No, this is not a review of the Cranston eatery of the same name. But it is about a “New York System” of sorts. The system we’re speaking of is the tendency of some New York politicians to behave badly with their weiners and then think that it’s time for a comeback.
We’ll see what happens with former New York Attorney General and Governor Eliot Spitzer in his quest for NYC’s comptroller’s office, but it appears that “Carlos Danger” — aka Anthony Weiner — has not been on his best behavior since resigning from the US House of Representatives in 2011.
As Bob Dylan might say on the subject, “How many apologies must one man make, before you can hear people sigh?” Apparently New Yorkers are sighing plenty now, since Mr. Danger/Weiner’s polling figures continue to tumble. We all know the story of his misbehavior, but the big question in your superior correspondents’ conjoined mind is, “Why did the New York City mayoral candidate not think that his perfect name, Weiner, was good enough for his many online correspondents?” Perhaps “Carlos Danger” had that little James Bond-ian edge he was seeking.
We suspect that Mr. Weiner’s goose is cooked, politically speaking, but this doesn’t appear to be the case out in San Diego, where mayor Bob Filner soldiers on, believing that he can return a new man in the eyes of his constituents after a brief stint in rehab. Awash in a flurry of sexual harassment accusations from a growing number of women, Filner, another former Congressman (is this the training ground for those with delusions of male privilege?), held a press conference last week during which he promised to seek help, but not seek another job. The ever-alert city council in San Diego countered with a proposal that female workers in Filner’s office could be placed in “alternative workspaces.” Yeah . . . that ought to solve the problem (not).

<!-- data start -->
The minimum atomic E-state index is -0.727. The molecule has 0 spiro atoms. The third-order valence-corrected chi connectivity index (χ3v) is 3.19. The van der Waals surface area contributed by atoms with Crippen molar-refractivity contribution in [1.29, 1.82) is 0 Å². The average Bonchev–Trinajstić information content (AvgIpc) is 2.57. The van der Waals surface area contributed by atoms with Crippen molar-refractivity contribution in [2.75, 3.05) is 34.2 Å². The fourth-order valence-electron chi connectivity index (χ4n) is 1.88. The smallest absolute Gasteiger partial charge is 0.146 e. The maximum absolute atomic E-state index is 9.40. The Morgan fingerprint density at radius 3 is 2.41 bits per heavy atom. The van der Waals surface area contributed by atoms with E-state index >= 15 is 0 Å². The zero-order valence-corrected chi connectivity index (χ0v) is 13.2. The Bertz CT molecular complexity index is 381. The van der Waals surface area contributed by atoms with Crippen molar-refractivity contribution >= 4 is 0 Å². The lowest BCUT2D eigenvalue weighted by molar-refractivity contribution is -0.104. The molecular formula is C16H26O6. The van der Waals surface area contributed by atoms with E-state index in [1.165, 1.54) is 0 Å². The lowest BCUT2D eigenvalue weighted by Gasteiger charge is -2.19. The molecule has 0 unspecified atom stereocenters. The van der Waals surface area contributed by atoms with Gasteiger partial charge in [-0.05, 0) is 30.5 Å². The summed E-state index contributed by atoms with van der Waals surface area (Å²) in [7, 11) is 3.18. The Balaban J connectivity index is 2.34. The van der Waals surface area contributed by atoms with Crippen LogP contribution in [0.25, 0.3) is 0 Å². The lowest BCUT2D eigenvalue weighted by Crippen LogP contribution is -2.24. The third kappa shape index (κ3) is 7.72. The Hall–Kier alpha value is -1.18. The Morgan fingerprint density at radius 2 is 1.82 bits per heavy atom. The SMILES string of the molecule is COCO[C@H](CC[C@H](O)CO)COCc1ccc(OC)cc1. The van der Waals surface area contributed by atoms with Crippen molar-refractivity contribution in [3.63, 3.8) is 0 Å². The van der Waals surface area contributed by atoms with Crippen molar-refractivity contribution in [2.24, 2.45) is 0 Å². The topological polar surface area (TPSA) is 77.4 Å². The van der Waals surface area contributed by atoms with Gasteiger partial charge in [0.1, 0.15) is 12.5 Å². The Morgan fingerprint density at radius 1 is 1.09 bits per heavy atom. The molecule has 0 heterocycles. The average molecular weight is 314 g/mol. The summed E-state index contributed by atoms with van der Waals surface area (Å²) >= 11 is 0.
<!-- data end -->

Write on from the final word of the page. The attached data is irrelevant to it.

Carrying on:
It seems with these politicians that their belief in their own extraordinary skills and indispensability trumps common sense and character. Two words of advice from P&J to these candidates: go away.
We do not believe that Pope Francis said anything new in asking a few days ago “Who [was he] to judge?” gay priests. Although he used the word “gay” a number of times, this wasn’t much different from when Ronald Reagan, in his second term as President, finally uttered the word “AIDS,” causing quite a hubbub but no appreciable policy changes in dealing with that scourge.
There’s a lot of nuance here, but it seems that all this of is a recognition of the fact that there are gay priests. Nothing really has changed, although the hungry news media continues to describe the Pope’s words as “extraordinary.” The people of the world may be changing in their understanding of LGBT reality, but you can rely on the church to remain a few steps behind.
Meanwhile, the real “loose talk” came from the mayor of the small town of Cholet in France. Gilles Bourdouleix, was quoted as saying about a group of gypsies who were allegedly encamped on a public field in his town, “Maybe Hitler did not kill enough” of them.